I’m gearing up for my first ever big boy tour, or at least the first one that I’m fully responsible for (Outside of, y’know, the nightmare hellscape that is booking) and I’m learning A LOT. This of course has been and will continue to be the inspiration for countless articles. Today’s particular struggle is renting a touring vehicle. There are a lot of factors to take into consideration here, after all, if you’re going to be on the road for weeks, or months at a time you want a vehicle that will be comfortable. However, you also are going to want to make sure that whatever vehicle you are taking is cheap. In the pauper-esque world of touring bands there is minimal margin for pleasure and just because you can afford a bus doesn’t mean you should get one.

So what have I found thus far? Well – mostly that I wish the band I’m taking out was a two piece because then I could just toss them in a cargo van and profit. Of course – it’s rarely that simple. Instead you find yourself navigating a jenga-esque world where you need to figure out how to minimize the space needed for gear and maximize places for the band to lie down and chill out while on those seemingly endless car rides. Is a 15 passenger van the way to go? Sometimes. But those can cost a lot. Figuring out this very delicate balance is what’s going to probably drive who ever is in charge of your tour insane.

Ultimately it boils down to that critical question – do you want to have a comfortable tour that leaves you in the red, or an awful tour that leaves you in the black? For some bands this is an easy choice – maybe they are hobby band sand can afford the loss, or maybe they are grizzled punk rockers who have been doing this for decades and really couldn’t care less. Of course, there’s a whole spectrum of options in between, but ultimately this is what it looks like in black and white. It’s a frank conversation that every band needs to have. This is one of those unforeseen factors that will torment you as you try to find your way forward in the world of being a touring musician. This isn’t something you can skirt around unfortunately, you either have to go out and embrace the complexity of it all or simply end up unable to tour.

Since the touring question lies on a spectrum, everyone has their own solution to this. It’s such a case to case thing that even websites suggesting great ideas on how to handle touring can be very wrong, simply because there are so many options unique to a particular band. It can be impacted by the kind of gear you’re packing, the amount of merch you want and how much you are willing to pay for gas, and this is only scratching the surface. You also need to consider how old your band members are, younger bands can sleep sitting up in a van as you drive on to the next stop, but if you’ve got some older guys they are going to need to lie down – that’s just how this works. If you have a major stage set up, or even banners, that too needs to be taken into consideration. Trust me – you don’t want random bits of bunting poking into your back for eight hours a day, every day, for a month.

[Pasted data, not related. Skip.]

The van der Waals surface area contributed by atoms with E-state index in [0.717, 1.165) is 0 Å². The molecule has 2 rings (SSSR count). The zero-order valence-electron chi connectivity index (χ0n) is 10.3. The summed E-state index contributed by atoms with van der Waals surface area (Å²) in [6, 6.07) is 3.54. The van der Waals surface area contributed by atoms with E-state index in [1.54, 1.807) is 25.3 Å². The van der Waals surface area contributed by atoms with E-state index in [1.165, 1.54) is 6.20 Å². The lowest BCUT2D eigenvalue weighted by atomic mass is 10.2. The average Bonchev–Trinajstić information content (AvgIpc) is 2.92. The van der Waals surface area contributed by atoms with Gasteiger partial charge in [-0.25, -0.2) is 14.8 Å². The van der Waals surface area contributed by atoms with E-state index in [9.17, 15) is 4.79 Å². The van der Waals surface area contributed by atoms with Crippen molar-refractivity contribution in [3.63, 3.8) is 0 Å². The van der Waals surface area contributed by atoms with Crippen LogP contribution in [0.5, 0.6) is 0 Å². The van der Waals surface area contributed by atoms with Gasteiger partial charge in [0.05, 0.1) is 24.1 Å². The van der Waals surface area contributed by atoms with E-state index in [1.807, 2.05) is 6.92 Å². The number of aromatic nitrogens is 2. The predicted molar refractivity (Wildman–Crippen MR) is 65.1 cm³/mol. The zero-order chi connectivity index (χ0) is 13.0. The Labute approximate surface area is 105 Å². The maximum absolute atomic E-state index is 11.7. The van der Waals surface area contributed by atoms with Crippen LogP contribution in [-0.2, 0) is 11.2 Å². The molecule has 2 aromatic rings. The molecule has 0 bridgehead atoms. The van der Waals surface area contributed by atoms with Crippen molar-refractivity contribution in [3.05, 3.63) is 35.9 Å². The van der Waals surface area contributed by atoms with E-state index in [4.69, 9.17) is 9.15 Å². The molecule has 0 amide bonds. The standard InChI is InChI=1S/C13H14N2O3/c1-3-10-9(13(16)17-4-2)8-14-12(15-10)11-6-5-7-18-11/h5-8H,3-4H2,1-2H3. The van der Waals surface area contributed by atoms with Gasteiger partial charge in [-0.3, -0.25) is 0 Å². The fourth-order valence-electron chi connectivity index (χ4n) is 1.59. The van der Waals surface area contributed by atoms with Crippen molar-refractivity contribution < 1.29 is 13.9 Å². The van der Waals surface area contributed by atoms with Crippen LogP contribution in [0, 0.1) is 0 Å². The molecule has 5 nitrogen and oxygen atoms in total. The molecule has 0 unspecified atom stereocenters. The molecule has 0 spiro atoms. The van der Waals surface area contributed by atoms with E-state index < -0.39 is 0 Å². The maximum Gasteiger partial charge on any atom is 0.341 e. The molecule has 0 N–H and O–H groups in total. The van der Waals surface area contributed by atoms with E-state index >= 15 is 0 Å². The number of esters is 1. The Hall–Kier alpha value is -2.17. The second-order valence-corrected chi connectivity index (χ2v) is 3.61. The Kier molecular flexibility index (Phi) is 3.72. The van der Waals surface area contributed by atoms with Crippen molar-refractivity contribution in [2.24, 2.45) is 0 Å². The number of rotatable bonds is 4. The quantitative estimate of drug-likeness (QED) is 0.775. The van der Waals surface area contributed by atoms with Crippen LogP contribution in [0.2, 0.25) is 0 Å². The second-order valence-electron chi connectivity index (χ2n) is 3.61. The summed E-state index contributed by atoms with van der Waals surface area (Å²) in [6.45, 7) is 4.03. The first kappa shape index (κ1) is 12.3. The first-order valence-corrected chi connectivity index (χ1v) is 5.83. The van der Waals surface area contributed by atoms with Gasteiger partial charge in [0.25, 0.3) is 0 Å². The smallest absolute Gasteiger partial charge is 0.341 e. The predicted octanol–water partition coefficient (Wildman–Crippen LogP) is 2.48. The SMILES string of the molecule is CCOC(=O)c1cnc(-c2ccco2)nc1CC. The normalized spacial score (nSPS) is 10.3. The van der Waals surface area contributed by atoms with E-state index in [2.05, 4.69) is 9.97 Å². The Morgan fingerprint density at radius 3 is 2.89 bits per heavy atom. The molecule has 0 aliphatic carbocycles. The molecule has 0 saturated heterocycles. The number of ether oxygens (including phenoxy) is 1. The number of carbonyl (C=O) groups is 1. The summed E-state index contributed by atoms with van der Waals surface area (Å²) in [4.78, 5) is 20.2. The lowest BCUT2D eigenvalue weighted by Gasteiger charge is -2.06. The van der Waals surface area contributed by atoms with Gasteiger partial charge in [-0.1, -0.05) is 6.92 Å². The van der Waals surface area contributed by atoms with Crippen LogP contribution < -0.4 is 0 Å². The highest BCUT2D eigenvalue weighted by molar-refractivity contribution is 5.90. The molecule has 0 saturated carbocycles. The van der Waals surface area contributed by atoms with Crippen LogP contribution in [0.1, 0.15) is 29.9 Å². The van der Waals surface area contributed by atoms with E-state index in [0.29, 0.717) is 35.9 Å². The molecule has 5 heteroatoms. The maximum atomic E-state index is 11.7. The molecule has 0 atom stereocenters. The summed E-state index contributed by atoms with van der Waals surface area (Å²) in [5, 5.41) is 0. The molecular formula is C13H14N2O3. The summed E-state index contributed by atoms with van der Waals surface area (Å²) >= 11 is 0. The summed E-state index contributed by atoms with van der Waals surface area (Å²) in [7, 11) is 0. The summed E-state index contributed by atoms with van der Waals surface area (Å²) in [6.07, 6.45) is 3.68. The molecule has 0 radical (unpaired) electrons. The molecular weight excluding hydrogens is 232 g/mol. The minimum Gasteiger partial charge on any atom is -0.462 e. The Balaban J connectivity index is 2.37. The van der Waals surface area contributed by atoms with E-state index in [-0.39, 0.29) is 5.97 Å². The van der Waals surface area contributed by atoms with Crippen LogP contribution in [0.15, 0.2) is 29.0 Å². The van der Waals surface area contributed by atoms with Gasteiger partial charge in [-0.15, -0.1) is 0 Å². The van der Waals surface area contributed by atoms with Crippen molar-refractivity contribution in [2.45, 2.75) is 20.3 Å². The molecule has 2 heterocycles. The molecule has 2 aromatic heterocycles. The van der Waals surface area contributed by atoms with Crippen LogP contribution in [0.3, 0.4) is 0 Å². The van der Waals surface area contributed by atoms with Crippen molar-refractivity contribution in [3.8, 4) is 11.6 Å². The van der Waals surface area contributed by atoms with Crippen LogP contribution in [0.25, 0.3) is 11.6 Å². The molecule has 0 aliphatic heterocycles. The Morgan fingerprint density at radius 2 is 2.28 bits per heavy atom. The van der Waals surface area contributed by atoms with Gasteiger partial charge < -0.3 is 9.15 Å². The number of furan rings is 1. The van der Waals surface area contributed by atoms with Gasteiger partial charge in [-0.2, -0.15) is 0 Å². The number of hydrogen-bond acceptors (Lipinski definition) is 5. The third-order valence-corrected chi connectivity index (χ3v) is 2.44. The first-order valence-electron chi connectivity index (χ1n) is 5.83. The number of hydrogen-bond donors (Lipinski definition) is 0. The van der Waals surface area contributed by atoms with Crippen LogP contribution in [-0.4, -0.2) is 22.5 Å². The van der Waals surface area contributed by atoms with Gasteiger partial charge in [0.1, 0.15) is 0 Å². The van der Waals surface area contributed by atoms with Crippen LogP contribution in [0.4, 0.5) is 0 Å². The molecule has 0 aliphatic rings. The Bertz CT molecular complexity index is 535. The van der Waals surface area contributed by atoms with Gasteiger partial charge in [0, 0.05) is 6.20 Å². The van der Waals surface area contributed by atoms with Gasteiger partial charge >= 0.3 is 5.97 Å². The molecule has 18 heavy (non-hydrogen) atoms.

Trust me though – touring is amazing, even if you get a bunch of stuff wrong. Human ingenuity is such that any group of reasonably intelligent individuals can figure something out such that everyone manages to overcome the greatest adversity. And screwing upon your first tour is pretty par for the course – it adds to your narrative as a stupid beginner band. That doesn’t mean you should make an uninformed decision though. I would recommend setting up a spreadsheet and sitting down with your guys and figuring out how much you care about each factor that you identify, and then use that to decide on a touring vehicle. Or maybe just borrow your friends van, that works too.

One thing to keep in mind before I leave you – Uhaul trailers are surprisingly cheap to rent. That’s a little tidbit I think far too many bands ignore. If you can all fit nicely into a minivan and then also get a trailer that will be way cheaper than bothering with a 12 passenger van or the like. That being said – you need to be careful about the restrictions that places on highway driving. Furthermore – you can’t attach a trailer to a rental, and of course, it’s going to take more gas. Nevertheless, from my research it seems that if you can make it work space wise this is far and away the least expensive option. As you can tell by now, this question of trailers is just another example of how touch and go this entire thing can be.

Feel it out, check a bunch of options and ask a bunch of bands eventually I can guarantee you will find the best way forward for you and your touring team! This is something that oftentimes can only be found out via bitter experience. Sure your booking agent or manager might have an idea, bu you have to realize that ultimately choice of touring vehicle oils down to the kinds of margins you want to have and the interpersonal relationships in your bad. After all – your costs don’t impact managers or booking agents! Keep that in mind as you delve forward, but realize that though the road is long, you always come home in the end.